~ We went to our first dance class this month and you loved it! Mama (I) put you on a blanket and danced while you played with your toes and hollered along to the music. Every few songs I picked you up and we danced around together until my arms got tired. It was marvelous fun and I got a heck of a workout. You are someone who loves new environments. A change of atmosphere is a sure-fire way to navigate away from a grumpy mood. (I can relate.)

~ You help push your arms through the sleeves now, which makes life much easier. You still are not crazy about things going over your head (onesies, oye) and are generally quite irritable on the changing table. You want to be done with it and on to the next thing!

~ You are still sleeping beautifully, everything in your crib. Your room is like a haven that contains a level of comfort that is visceral, even for us. At this point, you do not snooze anywhere else aside from occasionally in the car seat on the way home if you are exhausted.

~ New favorite toy thing: the bouncy seat. Holy cow, hold on to your britches, this thing is a blast. We either hang it from the bedroom door frame and play music and dance around or from the tree out front if the weather is nice enough. This is one picture that is hard to paint in words. It’s almost as if you were underwater and buoyant. You bounce, bounce and kick your little toes together and slide sideways and spin and shriek with glee. You get bursts of energy and jump jump jump as fast and as high as you can and then pause for a bit, as if in a hammock, until the next wave comes over you. You seem to delight in being able to engage with your body in this way. And we just watch and giggle as your personality pours over the edges like rain from a bucket. XO.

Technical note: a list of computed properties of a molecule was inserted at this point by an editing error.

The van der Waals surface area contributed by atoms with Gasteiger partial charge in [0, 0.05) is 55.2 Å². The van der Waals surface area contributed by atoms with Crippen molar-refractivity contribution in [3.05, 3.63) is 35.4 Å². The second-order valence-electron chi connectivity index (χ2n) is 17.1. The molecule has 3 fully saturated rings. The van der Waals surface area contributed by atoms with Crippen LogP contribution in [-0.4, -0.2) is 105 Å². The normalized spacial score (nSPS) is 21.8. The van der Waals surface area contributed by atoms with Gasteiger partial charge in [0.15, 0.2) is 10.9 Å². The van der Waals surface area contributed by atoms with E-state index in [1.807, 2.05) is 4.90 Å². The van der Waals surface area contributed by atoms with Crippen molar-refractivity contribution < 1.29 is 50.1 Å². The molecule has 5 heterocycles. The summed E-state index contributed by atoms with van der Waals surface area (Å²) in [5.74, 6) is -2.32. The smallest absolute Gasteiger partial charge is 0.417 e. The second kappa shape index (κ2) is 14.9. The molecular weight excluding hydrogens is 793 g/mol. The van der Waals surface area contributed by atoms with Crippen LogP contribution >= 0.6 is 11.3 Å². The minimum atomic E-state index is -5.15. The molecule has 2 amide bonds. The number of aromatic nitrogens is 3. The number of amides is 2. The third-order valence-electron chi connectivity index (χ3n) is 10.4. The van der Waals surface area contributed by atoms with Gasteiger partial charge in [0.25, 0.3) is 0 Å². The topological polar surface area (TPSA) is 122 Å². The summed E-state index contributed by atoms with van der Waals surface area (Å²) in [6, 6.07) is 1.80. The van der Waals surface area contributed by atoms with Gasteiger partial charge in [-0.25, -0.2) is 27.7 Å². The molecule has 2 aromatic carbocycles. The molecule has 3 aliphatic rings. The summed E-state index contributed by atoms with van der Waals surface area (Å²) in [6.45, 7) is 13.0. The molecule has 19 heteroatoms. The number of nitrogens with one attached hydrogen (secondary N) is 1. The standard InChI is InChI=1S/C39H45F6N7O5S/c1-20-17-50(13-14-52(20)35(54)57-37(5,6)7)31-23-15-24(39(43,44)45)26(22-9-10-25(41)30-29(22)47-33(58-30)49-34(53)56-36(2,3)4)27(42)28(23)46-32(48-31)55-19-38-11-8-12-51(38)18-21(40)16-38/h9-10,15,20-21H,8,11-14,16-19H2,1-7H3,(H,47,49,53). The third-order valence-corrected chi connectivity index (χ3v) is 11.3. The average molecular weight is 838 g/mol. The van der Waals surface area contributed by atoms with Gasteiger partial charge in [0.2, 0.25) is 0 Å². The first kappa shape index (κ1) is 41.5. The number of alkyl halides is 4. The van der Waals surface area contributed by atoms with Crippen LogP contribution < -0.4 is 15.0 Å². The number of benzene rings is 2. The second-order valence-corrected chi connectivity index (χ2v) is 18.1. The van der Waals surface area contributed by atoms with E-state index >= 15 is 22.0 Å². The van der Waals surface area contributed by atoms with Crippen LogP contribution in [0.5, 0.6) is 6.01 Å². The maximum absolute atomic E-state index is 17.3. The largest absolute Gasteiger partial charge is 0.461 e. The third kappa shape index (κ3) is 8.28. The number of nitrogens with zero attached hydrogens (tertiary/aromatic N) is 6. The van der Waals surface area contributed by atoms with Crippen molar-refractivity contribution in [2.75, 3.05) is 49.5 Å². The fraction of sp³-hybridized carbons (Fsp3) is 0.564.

Our days definitely have a (blessed) routine at the moment. Generally.
You get up at 6am and we nurse and play for an hour until you go back down for a nap, typically for another hour. After the short morning nap, I put you in the hip-sling and we turn on some lively music and begin our day by greeting the dog and the cat and any other notable but inanimate objects in our sphere.
If it’s a nice morning and if we have time, we take a little walk around the “grounds” to check out our garden and see what's coming up. Right now the tulips have just opened, revealing the rich color of their petals.
I then prepare our breakfasts and we sit and eat together and chat about our plans for the day.
You go back down for her morning nap at 10am or so and sleep for an hour or two. After this nap is when we generally go out for our daily outing, whether it be to work or to run errands or to meet a friend. After two hours you are ready for another nap and if we are home, you go down at this point. If we are out, you are a sleepy, relatively unhappy girl who doesn’t nap well anywhere else but home, so it makes for a difficult afternoon. In short, we try to protect your afternoon naps as much as we can without feeling too claustrophobic.
Once you wake from that nap, an hour or two later, we walk the dog (religiously) and come home to nurse some more and play before bed. That’s the gist of it.
It’s a pretty simple day, truth be told. I wonder how long it will last this way! I can’t help but to be curious of your snapshot at seven months, and eight and then nine! But I will give it my best shot to not look too far beyond this coming evening or the following morning. That small chunk of divvied-out time keeps us busy enough.

Your dad and I are totally and completely mad about you, Doodlebug.
And we are loving being able to take you out into the natural world more and more and more as the weather warms up. Camping season is just around the corner!

You are doing just beautifully, kiddo. Keep up the incredible work.

xoxo. mom and dad.